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Race-, gender-based bullying does more harm than normal bullying

By
Tauren Dyson
Researchers determined in a new study that children are bullied because of their race, gender, religion or disability, it is more harmful than other instances of bullying. File Photo by Inf-Lite Teacher. Shared under a Creative Commons license.
Researchers determined in a new study that children are bullied because of their race, gender, religion or disability, it is more harmful than other instances of bullying. File Photo by Inf-Lite Teacher. Shared under a Creative Commons license.

Nov. 14 (UPI) -- When children are bullied because of their race, gender, religion or disability, it is more harmful than other instances of bullying, a new study said.

These findings, which also suggest it's more difficult to defend against this type of bullying, come from a new study published in the journal Psychology of Violence.

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"We wanted to know whether the effects of bullying varied depending on why a child was bullied," Elan Hope, assistant professor of psychology at North Carolina State and co-author of the study, said in a press release. "Specifically, we wanted to know if outcomes differed when kids are targeted because of social biases."

Bias-bullying happens when a child faces bullying based on race, gender, ethnicity, religion, disability or sexual orientation. Multiple bias-based bullying combines two or more of those reasons as the cause of bullying. Those types distinguish themselves from general bullying, which can occur when children target a kid because of academic performance, their fashion choices or because they're the new kid in school.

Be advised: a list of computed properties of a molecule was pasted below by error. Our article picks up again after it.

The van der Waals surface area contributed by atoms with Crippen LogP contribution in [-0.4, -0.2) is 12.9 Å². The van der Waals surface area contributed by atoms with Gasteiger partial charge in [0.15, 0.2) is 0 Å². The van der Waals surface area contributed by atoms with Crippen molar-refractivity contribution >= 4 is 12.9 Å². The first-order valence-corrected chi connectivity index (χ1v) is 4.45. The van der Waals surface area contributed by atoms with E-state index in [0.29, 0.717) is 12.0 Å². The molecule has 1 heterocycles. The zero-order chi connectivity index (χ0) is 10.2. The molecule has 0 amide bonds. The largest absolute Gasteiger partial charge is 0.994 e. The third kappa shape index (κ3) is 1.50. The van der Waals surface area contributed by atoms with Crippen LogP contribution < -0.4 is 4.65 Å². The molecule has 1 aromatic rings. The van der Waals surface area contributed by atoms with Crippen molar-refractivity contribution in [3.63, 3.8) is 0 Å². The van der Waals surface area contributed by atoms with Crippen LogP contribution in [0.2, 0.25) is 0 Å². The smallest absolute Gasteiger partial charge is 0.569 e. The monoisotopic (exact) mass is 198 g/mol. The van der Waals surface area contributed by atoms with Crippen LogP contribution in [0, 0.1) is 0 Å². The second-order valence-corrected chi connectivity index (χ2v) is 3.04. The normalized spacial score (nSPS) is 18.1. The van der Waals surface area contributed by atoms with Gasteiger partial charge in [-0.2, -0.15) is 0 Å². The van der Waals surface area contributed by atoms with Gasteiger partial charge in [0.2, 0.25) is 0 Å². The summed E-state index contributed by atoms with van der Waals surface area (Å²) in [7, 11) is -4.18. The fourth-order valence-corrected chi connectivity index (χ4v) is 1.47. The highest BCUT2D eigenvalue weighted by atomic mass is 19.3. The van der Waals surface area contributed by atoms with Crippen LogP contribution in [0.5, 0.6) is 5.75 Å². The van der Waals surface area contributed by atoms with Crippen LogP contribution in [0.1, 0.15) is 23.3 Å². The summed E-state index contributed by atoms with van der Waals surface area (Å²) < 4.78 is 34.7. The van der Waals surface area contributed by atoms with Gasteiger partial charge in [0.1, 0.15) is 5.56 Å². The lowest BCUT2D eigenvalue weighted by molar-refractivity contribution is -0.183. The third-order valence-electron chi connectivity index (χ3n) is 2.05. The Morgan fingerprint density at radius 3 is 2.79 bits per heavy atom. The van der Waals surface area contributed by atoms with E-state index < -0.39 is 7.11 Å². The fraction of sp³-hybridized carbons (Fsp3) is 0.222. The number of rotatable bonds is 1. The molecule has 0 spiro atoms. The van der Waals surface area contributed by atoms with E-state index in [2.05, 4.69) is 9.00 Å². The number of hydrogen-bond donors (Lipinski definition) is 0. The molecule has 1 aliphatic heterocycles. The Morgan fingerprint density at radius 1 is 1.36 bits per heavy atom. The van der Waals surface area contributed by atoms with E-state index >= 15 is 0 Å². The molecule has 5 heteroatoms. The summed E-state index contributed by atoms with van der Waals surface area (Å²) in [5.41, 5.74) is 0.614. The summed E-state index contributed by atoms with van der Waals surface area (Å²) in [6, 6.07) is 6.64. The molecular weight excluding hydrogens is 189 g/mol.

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Researchers studied data from the School Crime Supplement to the 2015 Department of Justice National Crime Victimization Survey. It studied 678 students around the country, ages 12 to 18. From that group, 487 kids reported generalized bullying, 117 reported one form of bias-based bullying -- usually based on gender, race or disability -- and 64 reported multiple bias-bullying stemming from race and ethnicity.

The researchers focused on the negative results of bias-bullying, finding kids often avoided school, struggled psychologically and academically and feared being physically harmed.

Teacher, family, peer and community support didn't help children experiencing bias-bullying or multiple bias-bullying, although it did help generalized-bullying victims. However, school safety and security steps lessoned the damage done to single bias-based and generalized-bullied kids.

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"These findings show that a one-size-fits-all approach to anti-bullying campaigns is not very effective," Hope said. "Bias-based bullying and multiple bias-based bullying have different effects on students, and interventions are needed to focus on those underlying biases."

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